\r\n Materials science is a syncretic discipline hybridizing metallurgy, ceramics, solid-state physics, and chemistry. The interdisciplinary field of materials science, also commonly termed materials science and engineering is the design and discovery of new materials, particularly solids.It includes chemistry, physics, and engineering to understand ancient, phenomenological observations in metallurgy and mineralogy.

  • Track 6-1 Properties & Applications of Electro Ceramics
  • Track 6-2 2D Materials
  • Track 6-3Materials on Environmental Science
  • Track 6-4 Materials on Energy Science
  • Track 6-5 Fundamental Science of Materials
  • Track 6-6Characterization (materials science)
  • Track 6-7Metamaterials‎
  • Track 6-8 Materials physics
  • Track 6-9Electrically Conductive Ceramics
  • Track 6-10Materials Chemistry

\r\n Surface Engineering is the sub-discipline of materials science which deals with the surface of solid matter. It has applications to chemistry, mechanical engineering, and electrical engineering (particularly in relation to semiconductor manufacturing).







  • Track 7-1 Ceramics for Nuclear power applications
  • Track 7-2Thermal spray process
  • Track 7-3 Thin Films and Nanostructures of Functional Materials
  • Track 7-4 Non-conventional coating technologies
  • Track 7-5Ceramic Coatings
  • Track 7-6Advances in Surface Science and Engineering
  • Track 7-7Thin and thick ceramic film processing
  • Track 7-8Advanced methods of ceramic and composite coating formation
  • Track 7-9 Thermal and environmental barrier coatings
  • Track 7-10 Thin-films, Membranes and Coatings (Nanostructured Ceramics)
  • Track 7-11Raw Materials, Energy Efficiency, Control and Quality
  • Track 7-12Ceramics in Nuclear and Alternative Energy Applications
  • Track 7-13Advanced Ceramics for next generation nuclear applications
  • Track 7-14Deposition Techniques

\r\n Electro-magnetic and optical ceramics and devices - It Includes sub sessions such as Multiferroic materials, Microwave dielectrics, metamaterials and frequency tunable devices, Electrically conducting ceramics and Transparent polycrystalline materials as optical ceramics.

  • Track 8-1Ceramics in electronic, photonic and magnetic applications
  • Track 8-2Fiber optics
  • Track 8-3Nonlinear Electric and Optical Materials, Properties and Applications

\r\n The influence of electrical fields on various phenomena in ceramic science is an emerging area which deals with the ceramic materials at higher temperatures and also the sintering characteristics shown by materials. This track covers Flash Sintering Phenomena and Mechanisms, Field Assisted Sintering Phenomena.

  • Track 10-1Field Assisted Sintering Phenomena at High Temperatures
  • Track 10-2Flash Sintering Phenomena and Mechanisms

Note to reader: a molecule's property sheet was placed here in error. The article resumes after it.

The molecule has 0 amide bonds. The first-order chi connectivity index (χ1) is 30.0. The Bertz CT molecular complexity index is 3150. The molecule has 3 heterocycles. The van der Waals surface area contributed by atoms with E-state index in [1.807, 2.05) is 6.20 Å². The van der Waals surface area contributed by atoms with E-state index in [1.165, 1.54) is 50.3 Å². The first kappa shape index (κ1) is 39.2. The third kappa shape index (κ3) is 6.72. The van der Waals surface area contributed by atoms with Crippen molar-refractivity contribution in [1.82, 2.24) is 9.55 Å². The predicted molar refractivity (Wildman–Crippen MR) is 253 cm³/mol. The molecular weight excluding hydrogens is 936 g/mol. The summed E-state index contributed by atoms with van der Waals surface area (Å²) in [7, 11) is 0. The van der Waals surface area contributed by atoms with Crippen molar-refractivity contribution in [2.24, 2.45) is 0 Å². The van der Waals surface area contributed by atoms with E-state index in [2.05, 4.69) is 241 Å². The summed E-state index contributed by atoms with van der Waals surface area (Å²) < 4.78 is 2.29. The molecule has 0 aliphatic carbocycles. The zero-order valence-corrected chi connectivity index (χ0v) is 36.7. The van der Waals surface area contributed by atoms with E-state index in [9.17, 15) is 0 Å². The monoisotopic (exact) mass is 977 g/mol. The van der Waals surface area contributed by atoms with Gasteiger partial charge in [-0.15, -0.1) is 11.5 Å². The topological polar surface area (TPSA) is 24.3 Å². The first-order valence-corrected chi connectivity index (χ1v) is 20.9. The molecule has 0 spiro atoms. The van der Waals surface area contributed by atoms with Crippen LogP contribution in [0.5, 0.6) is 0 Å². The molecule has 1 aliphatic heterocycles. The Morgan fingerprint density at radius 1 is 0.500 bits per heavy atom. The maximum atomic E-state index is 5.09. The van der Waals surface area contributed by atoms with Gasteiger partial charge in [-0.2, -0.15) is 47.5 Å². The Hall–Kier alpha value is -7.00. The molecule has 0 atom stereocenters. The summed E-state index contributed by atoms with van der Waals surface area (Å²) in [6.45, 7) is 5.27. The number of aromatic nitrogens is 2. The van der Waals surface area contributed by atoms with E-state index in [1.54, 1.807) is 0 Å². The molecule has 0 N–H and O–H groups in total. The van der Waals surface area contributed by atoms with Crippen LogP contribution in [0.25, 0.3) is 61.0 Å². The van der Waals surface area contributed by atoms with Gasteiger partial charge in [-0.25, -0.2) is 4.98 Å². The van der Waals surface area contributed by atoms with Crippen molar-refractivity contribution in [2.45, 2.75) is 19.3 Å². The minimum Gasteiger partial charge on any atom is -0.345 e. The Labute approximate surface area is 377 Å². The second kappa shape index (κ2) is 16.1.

• Track 10-3 Novel firing technology and sintering features

\r\n An alloy may be a solid solution of metal elements (a single phase) or a mixture of metallic phases (two or more solutions). Alloys are used in a wide variety of applications.

  • Track 11-1Shape-memory alloys
  • Track 11-2High Entropy alloys
  • Track 11-3 Nickel alloys‎
  • Track 11-4 Superalloys
  • Track 11-5 Magnetic alloys
  • Track 11-6Titanium alloys‎
  • Track 11-7 Magnesium alloys‎

\r\n Range in biocompatibility from the ceramic oxides, which are inert in the body, to the other extreme of resorbable materials, which are eventually replaced by the materials which they were used to repairing, used in many types of medical procedures. This track covers Biological Evaluation of Bioceramic Materials, Applications, Case Studies, and Bioceramics for Cancer Therapy, Bioceramics for Dental Application, and Bioceramics in Tissue Engineering.

  • Track 12-1 Bioceramic and Bioglass Materials
  • Track 12-2Bioceramics for Cancer Therapy
  • Track 12-3Bioceramics in Tissue Engineering
  • Track 12-4 Bioceramics for Dental Application
  • Track 12-5Biological Evaluation of Bioceramic Materials
  • Track 12-6 Biomedical Applications of Bioceramics
  • Track 12-7Advanced Ceramics in Medical Devices

\r\n Superconductivity is a phenomenon occurring in certain materials at low temperatures, characterised by the complete absence of electrical resistance and the expulsion of the interior magnetic field (the Meissner effect).

  • Track 13-1 Superconducting detectors
  • Track 13-2Superconducting quantum computing
  • Track 13-3Ferromagnetic superconductor

\r\n A biomaterial is any substance that has been engineered to interact with biological systems for a medical purpose - either a therapeutic (treat, augment, repair or replace a tissue function of the body) or a diagnostic one. The study of biomaterials is called biomaterials science or biomaterials engineering.

  • Track 14-1Electrical, Optical and Medical Applications
  • Track 14-2 Biomimetic materials
  • Track 14-3Synthesis of bioglass
  • Track 14-4Metals in medicine
  • Track 14-5 Biopolymers
  • Track 14-6Bioglass
  • Track 14-7 Bioactive glass
  • Track 14-8 3D bioprinting
  • Track 14-9 Optical Materials
  • Track 14-10 Advanced Biomaterials, Biodevices and Biotechnology

\r\n Advanced Materials includes Communications, Reviews, and Feature Articles on topics in chemistry, physics, nanotechnology, ceramics, metallurgy, and biomaterials.

  • Track 15-1Bioceramics and their Clinical Applications
  • Track 15-2 Ultra High temperature Composites
  • Track 15-3 Powder Metals
  • Track 15-4Structural Ceramic Composites
  • Track 15-5 Advanced composite materials
  • Track 15-6Ultra high temperature ceramic matrix composite
  • Track 15-7Advanced Materials for Solar Energy Conversion
  • Track 15-8Advanced Materials Characterization and Modeling
  • Track 15-9Advanced Ceramics: Synthesis, Properties, and Applications
  • Track 15-10 Advanced Ceramic Processing
  • Track 15-11 Advanced Fibres